In making the general statement that Conrad is not properly understood I do not want to run my head against a wall. I know I put my case roughly. Such impressions are often only highly sensitive reactions and as such quite beyond positive proof. A parrot cry is easy to lay hold of, but a mental attitude is like a will-o’-the-wisp. Besides, criticism has become something of an intellectual vested interest. When critics get hold of an author they are not only annoyed if outsiders disagree with them, but they are annoyed if the author, himself, disagrees. In other words, they are pained when an author’s work does not fit into their preconceived theories about it. That is one reason why critics are so fond of labels. The more remarkable the author the more intolerant are they of his reputation. This is curious but easily explicable. Anyone whose personality lies strongly upon his work is bound to affect his readers in a very definite way. At once an image is formed, which is cherished like a fetish and guarded with an excluding jealousy. Such images are precious, dogmatic, and easily outraged. (I need only instance the reception of The Secret Agent in Conrad’s case.) Whatever happens, the author is prejudged. And in my opinion Conrad is in grave peril of this. The final word on him trembles upon the critics’ lips.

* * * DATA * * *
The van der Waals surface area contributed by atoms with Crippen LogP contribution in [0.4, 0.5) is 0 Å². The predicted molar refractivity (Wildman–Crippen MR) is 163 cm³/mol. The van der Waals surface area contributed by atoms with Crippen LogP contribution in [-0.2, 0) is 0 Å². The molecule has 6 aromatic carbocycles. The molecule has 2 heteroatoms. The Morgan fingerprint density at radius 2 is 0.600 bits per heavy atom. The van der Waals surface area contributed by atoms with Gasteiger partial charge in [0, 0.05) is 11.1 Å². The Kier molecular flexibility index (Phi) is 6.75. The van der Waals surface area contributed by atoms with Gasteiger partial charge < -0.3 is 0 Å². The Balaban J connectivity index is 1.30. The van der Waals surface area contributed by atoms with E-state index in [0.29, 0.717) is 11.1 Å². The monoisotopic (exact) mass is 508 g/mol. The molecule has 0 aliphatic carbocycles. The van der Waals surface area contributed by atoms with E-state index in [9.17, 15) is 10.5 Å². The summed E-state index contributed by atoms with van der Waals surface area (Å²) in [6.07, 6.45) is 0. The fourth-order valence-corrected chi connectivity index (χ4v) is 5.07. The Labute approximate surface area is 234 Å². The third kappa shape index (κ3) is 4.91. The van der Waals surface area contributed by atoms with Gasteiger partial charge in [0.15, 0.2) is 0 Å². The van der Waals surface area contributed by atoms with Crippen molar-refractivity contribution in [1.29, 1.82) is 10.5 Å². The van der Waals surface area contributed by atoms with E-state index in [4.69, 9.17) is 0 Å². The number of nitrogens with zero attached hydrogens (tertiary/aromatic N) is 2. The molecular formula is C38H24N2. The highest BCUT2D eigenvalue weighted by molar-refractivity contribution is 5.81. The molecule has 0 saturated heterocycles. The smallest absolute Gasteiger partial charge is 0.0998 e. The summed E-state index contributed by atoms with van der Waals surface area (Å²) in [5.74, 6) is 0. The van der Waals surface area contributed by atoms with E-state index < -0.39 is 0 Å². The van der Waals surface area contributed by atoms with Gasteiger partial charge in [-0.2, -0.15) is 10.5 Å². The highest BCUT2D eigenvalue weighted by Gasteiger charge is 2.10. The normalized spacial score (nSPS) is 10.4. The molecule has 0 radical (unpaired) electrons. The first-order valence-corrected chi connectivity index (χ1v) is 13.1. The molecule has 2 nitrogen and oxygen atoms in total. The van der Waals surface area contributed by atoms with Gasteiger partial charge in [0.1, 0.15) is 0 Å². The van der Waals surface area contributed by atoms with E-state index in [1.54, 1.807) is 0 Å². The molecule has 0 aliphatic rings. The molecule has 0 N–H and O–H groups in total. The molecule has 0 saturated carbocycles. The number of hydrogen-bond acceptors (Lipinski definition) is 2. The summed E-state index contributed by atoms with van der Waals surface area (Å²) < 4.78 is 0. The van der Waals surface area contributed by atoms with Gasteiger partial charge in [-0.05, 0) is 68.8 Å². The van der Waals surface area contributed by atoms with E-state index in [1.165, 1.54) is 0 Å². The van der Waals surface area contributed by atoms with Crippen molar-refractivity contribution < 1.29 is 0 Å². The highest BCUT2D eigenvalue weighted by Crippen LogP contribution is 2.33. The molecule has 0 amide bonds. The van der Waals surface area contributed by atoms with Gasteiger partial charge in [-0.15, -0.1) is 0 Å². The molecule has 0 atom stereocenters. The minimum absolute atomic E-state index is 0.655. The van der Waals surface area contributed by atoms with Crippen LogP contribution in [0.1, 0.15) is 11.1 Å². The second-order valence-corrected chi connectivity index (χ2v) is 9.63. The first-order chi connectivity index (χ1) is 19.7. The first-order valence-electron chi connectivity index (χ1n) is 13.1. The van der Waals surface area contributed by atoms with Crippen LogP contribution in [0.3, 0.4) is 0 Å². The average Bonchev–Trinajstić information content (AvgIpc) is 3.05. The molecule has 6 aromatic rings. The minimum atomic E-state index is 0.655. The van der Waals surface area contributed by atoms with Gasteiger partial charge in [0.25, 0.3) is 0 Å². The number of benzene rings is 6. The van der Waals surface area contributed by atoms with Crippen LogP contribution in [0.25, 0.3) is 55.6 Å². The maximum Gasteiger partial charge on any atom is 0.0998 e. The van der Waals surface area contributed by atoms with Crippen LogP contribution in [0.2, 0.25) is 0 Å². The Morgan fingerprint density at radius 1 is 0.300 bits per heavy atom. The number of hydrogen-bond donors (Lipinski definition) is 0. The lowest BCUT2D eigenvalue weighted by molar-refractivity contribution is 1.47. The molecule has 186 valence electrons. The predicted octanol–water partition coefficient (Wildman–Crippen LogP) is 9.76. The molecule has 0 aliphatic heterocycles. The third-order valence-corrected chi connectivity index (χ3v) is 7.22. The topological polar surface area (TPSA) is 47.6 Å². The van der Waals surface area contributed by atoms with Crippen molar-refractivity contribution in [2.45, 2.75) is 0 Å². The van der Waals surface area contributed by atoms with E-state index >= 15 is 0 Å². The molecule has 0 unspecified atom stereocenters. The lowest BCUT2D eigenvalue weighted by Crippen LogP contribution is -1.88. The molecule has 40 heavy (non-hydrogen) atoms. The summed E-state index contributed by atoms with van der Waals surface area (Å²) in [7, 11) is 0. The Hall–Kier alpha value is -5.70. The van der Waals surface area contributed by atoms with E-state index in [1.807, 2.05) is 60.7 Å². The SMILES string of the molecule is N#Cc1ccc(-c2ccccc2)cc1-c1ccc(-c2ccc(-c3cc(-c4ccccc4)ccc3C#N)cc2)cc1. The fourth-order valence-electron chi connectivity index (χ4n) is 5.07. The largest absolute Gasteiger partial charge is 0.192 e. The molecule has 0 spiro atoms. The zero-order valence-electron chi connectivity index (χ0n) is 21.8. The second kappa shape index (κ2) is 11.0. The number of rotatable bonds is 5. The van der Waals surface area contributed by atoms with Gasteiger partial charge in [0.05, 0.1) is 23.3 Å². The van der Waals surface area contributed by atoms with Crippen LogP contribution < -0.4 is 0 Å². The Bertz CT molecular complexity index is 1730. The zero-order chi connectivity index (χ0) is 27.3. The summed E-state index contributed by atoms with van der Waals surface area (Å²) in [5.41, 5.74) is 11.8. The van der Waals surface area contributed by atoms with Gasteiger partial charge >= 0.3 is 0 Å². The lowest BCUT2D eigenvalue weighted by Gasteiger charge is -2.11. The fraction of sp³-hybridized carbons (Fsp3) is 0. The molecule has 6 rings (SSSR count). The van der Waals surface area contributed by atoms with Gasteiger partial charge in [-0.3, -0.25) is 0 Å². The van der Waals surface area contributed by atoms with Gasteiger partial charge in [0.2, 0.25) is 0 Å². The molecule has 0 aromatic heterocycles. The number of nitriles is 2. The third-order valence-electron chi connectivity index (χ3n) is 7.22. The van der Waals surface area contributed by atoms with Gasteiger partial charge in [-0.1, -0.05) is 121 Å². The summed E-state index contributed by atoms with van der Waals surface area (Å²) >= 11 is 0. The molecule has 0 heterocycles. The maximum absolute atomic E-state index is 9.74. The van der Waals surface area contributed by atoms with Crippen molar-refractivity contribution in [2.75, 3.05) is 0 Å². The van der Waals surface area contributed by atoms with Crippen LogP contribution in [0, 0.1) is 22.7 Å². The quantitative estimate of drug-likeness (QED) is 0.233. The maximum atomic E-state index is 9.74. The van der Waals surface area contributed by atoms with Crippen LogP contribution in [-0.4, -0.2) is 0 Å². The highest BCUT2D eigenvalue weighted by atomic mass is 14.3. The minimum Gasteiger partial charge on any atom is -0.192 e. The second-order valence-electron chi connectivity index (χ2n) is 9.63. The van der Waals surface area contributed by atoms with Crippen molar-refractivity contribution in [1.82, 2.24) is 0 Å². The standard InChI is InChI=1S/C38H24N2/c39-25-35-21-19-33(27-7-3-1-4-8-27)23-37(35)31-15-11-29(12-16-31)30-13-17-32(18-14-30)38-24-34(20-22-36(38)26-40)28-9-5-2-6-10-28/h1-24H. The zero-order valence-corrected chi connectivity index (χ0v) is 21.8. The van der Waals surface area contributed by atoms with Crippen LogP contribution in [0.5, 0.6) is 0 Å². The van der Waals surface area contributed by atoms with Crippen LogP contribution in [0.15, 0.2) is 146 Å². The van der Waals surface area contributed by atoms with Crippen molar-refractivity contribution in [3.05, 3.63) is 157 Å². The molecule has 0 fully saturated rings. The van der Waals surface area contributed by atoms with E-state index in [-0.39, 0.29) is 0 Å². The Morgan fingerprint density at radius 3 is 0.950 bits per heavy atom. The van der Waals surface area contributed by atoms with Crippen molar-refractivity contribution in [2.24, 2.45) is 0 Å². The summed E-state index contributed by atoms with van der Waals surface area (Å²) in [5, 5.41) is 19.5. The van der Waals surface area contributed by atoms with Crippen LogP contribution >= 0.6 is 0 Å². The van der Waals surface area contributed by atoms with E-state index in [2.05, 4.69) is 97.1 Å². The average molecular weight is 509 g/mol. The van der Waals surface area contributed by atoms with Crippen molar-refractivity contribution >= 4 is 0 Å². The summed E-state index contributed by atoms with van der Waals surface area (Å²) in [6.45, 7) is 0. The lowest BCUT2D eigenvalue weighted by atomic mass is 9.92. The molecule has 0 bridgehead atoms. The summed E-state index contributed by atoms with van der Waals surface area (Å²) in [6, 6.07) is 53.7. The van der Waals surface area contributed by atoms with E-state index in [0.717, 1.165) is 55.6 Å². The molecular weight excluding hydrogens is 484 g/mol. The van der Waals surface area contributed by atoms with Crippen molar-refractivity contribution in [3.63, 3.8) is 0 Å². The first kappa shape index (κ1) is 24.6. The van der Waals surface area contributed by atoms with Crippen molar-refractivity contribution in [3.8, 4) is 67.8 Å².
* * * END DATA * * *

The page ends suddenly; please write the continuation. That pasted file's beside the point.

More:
The truth of the matter is that Conrad, as a phenomenon, is as yet but little realised. He is still confounded with men of talent. For it is hard to believe that a real genius can have arisen with so small a perceptible stir. Conrad never woke to find himself suddenly famous. And the very scope and essence of his originality is bewildering. For he is not simply original in the ordinary sense, he is volcanic without being anarchic. There is nothing bizarre about Conrad. His work belongs to a tradition (not an English tradition, it is true), but it no more resembles the work from which it derives than a fish spued up from the bottom of the Atlantic might resemble a fish of the surface except in so far as they were both fishes. The volcanic in Conrad staggers some people, whereas his lack of anarchy and fanaticism annoys others. For in England an original writer is the man of ideas rather than the man of subtlety. We want brilliance, and if we cannot have brilliance we want a problem. It is not the least surprising that men like Shaw, Wells, and Galsworthy are so influential. They are influential because they are representative of the best side of English insularity. Of course their popularity is as nothing compared to that of Florence Barclay or Hall Caine, and perhaps not even so big as that of the society novelists, Hichens, Benson, Locke, and so on, but they are probably as popular as any intellectuals are ever likely to be with us. Conrad’s genius, on the other hand, is foreign to even the most advanced English tradition. He is not concerned with righting the world and he is not sparkling. He is neither the novelist of himself like Chesterton nor the novelist of types like Meredith. He is the novelist of real people. Such impersonality has never been appreciated in England. And Conrad’s romantic spirit, too, is alien to the English mind. It is not the mere spirit of improbable adventure, but a sort of philosophy impressing itself with ardour and pessimism upon the splendour and darkness of the world. Romance as the last word of realism is an uncomfortable idea. People hasten to explain it by the word “Slavonic,” just as they hasten to explain the exuberance of his style by the words “The Tropics” — if, indeed, anyone who so transgresses the ideals of Pater and Wilde can be said to have a style at all.